How many times have you heard or read this poignant quote from Gandhi? Being a change advocate since birth I live and breathe these words. I experienced this active change Gandhi was talking about firsthand when my daughter courageously stepped forward, effectively stopping a child molester who had been abusing his students for seven years.
A common challenge for inspired change advocates like me is when the desired change is so astronomical we can’t even wrap our brain around it. That was me, sitting in the court room 8 hours a day, 5 days a week for 6 weeks, and during the 3-hour commute I spent every minute trying to figure out how I was going to change our justice system once this trial was over. I was adamant it had to be done. I just couldn’t imagine other victims having to endure what we were going through.
Every fiber of my being was screaming out, “This must change!” But where would I even begin? Where do I start searching? Is there a “how-to” book for that? Is it even possible for one person? Am I going to have to go to law school? Do I have to get involved with politicians? I wasn’t just contemplating this grand idea; I was seriously losing sleep trying to figure out the actual steps to take. I was frustrated and overwhelmed and left feeling more helpless than the trial itself.
Adding insult to injury, I would come to experience many more disturbing circumstances. To begin with, I wasn’t allowed to explain to the jurors that we had brought our case to inspire change and not make money. I also wasn’t able to share with the jurors how I give a lot of time and money to my daughters’ school, and until now I would have never considered suing a school district. I’m about helping schools not hurting them. Knowing my stance, the judge made it clear on day one of the trial, during his 45-minute instructions to the jurors, that our case was NOT about change and it was only about money. He reiterated this at the end of the trial as well, in effect helping the defense attorney paint a picture of two parents only out for money. I was infuriated!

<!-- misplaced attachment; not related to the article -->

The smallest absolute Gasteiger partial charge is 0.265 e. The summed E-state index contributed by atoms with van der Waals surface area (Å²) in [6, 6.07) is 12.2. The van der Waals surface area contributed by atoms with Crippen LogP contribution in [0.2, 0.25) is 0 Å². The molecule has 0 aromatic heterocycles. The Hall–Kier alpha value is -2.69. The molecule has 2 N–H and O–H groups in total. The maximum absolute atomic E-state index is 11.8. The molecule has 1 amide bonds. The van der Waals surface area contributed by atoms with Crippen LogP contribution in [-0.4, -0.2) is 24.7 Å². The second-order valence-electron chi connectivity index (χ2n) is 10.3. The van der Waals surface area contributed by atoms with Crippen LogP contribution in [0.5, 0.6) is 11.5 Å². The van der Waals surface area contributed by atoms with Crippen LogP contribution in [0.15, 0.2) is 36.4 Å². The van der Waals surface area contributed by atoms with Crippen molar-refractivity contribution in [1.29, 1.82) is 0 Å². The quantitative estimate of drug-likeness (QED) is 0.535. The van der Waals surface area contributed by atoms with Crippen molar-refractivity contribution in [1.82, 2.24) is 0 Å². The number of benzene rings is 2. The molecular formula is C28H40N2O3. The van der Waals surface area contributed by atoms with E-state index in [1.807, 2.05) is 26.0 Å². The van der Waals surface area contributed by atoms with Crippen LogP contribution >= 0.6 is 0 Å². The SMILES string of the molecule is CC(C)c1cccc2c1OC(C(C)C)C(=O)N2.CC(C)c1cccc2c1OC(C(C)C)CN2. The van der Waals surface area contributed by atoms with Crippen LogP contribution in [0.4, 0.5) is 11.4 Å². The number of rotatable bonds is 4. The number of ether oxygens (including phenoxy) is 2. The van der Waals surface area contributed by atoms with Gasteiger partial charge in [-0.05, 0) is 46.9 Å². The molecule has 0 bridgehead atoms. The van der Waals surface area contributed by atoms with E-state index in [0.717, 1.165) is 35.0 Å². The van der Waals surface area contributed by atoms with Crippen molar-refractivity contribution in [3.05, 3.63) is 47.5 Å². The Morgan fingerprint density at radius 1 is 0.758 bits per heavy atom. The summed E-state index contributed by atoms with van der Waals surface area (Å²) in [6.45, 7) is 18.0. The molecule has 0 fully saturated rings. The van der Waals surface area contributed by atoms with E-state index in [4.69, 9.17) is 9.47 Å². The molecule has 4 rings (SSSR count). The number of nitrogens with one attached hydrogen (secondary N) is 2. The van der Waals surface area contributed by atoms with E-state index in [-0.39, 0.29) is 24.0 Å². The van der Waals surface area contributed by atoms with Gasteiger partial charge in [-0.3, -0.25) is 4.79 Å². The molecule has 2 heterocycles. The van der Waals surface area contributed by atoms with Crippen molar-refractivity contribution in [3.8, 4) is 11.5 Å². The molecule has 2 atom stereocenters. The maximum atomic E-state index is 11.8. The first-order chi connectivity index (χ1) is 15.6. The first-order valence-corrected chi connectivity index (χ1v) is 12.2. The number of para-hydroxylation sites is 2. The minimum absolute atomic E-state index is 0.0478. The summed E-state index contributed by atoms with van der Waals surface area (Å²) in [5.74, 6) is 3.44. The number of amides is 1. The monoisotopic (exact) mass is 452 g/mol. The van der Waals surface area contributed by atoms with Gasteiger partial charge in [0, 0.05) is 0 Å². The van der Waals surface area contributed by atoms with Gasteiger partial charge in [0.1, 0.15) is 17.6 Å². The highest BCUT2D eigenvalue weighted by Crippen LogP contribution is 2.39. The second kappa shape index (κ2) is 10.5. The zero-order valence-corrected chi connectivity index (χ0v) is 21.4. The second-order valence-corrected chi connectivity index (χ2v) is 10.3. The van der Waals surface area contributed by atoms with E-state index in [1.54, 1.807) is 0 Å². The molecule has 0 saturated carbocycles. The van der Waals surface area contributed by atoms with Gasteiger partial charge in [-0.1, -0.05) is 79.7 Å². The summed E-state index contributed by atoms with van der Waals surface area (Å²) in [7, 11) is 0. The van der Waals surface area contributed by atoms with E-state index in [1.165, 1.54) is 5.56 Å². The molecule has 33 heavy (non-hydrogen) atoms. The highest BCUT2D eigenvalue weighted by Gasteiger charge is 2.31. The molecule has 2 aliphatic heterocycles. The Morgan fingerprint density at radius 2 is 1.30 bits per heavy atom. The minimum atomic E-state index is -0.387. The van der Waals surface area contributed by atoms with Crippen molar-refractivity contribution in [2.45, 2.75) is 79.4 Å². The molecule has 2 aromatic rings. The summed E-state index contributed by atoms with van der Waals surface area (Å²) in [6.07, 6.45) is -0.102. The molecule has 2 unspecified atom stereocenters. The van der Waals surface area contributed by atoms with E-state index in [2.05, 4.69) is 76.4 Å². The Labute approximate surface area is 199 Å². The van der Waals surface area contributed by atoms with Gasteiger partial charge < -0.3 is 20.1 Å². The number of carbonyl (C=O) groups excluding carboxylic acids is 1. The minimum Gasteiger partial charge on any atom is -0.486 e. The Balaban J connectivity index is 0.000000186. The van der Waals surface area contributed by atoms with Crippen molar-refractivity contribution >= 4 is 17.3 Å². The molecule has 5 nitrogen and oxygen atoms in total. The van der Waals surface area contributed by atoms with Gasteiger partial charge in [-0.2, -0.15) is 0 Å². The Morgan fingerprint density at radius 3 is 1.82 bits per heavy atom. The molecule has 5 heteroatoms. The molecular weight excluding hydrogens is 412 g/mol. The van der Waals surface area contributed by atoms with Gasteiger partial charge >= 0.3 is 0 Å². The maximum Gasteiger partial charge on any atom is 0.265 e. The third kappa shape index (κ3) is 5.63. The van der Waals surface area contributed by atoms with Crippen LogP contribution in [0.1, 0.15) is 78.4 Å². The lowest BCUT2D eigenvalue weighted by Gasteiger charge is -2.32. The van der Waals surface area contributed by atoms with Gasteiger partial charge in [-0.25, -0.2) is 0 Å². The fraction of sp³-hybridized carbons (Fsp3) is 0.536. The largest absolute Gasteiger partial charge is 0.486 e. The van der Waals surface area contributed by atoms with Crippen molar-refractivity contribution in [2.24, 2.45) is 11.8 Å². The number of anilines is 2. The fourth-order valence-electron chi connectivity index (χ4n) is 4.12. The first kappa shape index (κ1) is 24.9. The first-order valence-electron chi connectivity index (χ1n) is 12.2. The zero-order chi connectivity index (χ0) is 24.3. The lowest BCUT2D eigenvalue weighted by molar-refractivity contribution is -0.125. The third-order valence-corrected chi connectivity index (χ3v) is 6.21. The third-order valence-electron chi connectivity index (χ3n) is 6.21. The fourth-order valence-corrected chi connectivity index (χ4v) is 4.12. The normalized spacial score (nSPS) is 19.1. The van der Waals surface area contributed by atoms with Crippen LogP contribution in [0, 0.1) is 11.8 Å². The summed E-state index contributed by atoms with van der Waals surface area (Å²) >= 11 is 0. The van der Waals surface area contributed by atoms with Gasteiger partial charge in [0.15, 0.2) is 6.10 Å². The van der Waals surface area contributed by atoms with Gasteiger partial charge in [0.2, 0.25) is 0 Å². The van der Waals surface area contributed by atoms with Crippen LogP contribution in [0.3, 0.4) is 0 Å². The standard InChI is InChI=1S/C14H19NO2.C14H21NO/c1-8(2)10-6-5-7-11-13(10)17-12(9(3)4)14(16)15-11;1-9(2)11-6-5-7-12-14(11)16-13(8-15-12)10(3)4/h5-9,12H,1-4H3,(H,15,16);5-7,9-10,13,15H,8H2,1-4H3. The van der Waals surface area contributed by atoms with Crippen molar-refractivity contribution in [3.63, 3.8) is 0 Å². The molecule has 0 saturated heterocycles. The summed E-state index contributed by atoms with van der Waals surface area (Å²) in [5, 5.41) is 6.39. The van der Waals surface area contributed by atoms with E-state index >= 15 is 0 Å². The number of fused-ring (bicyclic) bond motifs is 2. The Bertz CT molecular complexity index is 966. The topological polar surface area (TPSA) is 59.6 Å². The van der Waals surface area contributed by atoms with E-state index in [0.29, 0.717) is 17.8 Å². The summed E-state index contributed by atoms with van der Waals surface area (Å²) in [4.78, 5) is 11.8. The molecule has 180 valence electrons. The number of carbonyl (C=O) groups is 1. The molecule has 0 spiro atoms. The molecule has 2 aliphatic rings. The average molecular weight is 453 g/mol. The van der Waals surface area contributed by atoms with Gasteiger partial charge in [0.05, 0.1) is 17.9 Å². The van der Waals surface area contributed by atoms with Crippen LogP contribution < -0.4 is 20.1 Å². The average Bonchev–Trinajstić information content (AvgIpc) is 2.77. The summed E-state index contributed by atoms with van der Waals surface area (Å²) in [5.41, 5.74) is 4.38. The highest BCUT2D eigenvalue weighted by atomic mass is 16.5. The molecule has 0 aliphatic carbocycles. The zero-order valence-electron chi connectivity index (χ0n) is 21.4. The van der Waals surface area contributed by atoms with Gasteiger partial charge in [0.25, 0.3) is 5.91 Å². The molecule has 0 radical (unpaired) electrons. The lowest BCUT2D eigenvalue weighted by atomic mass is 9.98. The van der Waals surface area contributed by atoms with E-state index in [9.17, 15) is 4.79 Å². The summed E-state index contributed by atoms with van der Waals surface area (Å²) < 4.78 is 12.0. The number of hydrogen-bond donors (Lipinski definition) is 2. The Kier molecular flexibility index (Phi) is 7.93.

The reason I set out to sue the school district was to create awareness that would demand change. Before I even hired my attorney he made it very clear to me that IF we were to win, the amount of money we would get after paying all of the legal fees would be peanuts. Still, I did not waiver. This was not about money for us, but it was about money for the school district. The school district is a business and the only way to get them to make systemic change is to make them pay. The insurance companies are who actually pay any monetary settlements awarded. The school districts have to answer to the insurance companies and will be forced to make systemic changes to keep their insurance.
Even though we were victorious with a 12-0 verdict in our favor, I wasn’t satisfied. I was still screaming for change. Then, one day I received a message from my attorney. Unlike the judge, my attorney understood, without a doubt, what my intentions were from the start. He told me that our case had gained major publicity in the legal world and had already been used as precedent for other cases, helping multiple people to justify and even win their case.
I wept uncontrollably, filled with utter disbelief and amazement at the same time.
I immediately thought to myself, “Wow, the Universe listened to me, I have literally made a change in the justice system.” It wasn’t the change I thought I would make, but nevertheless, it was a change that would help countless others. I’ve never felt more connected to society as a whole in my entire life than I did at that moment—I was the change I want to see in the world.
So, I would ask you…what change do you want to be in the world?